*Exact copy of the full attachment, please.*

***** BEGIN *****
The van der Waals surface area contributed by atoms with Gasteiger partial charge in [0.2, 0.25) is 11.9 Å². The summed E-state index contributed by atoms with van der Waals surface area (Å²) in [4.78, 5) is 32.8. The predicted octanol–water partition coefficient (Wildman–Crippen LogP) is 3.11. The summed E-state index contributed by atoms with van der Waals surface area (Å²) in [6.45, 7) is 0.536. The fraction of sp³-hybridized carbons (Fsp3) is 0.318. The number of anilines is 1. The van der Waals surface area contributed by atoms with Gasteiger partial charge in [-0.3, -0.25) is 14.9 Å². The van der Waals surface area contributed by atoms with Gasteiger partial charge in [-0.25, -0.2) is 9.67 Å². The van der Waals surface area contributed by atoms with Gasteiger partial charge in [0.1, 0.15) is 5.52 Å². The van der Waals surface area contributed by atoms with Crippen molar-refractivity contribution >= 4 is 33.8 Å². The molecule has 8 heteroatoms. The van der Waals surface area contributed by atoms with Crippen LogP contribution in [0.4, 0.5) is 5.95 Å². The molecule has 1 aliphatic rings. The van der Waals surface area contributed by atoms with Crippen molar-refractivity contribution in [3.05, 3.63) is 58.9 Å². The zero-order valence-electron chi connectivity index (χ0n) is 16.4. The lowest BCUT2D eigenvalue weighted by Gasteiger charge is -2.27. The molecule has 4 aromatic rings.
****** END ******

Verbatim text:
The van der Waals surface area contributed by atoms with Gasteiger partial charge in [0.2, 0.25) is 11.9 Å². The summed E-state index contributed by atoms with van der Waals surface area (Å²) in [4.78, 5) is 32.8. The predicted octanol–water partition coefficient (Wildman–Crippen LogP) is 3.11. The summed E-state index contributed by atoms with van der Waals surface area (Å²) in [6.45, 7) is 0.536. The fraction of sp³-hybridized carbons (Fsp3) is 0.318. The number of anilines is 1. The van der Waals surface area contributed by atoms with Gasteiger partial charge in [-0.3, -0.25) is 14.9 Å². The van der Waals surface area contributed by atoms with Gasteiger partial charge in [-0.25, -0.2) is 9.67 Å². The van der Waals surface area contributed by atoms with Gasteiger partial charge in [0.1, 0.15) is 5.52 Å². The van der Waals surface area contributed by atoms with Crippen molar-refractivity contribution >= 4 is 33.8 Å². The molecule has 8 heteroatoms. The van der Waals surface area contributed by atoms with Crippen LogP contribution in [0.4, 0.5) is 5.95 Å². The molecule has 1 aliphatic rings. The van der Waals surface area contributed by atoms with Crippen molar-refractivity contribution in [3.05, 3.63) is 58.9 Å². The zero-order valence-electron chi connectivity index (χ0n) is 16.4. The lowest BCUT2D eigenvalue weighted by Gasteiger charge is -2.27. The molecule has 4 aromatic rings.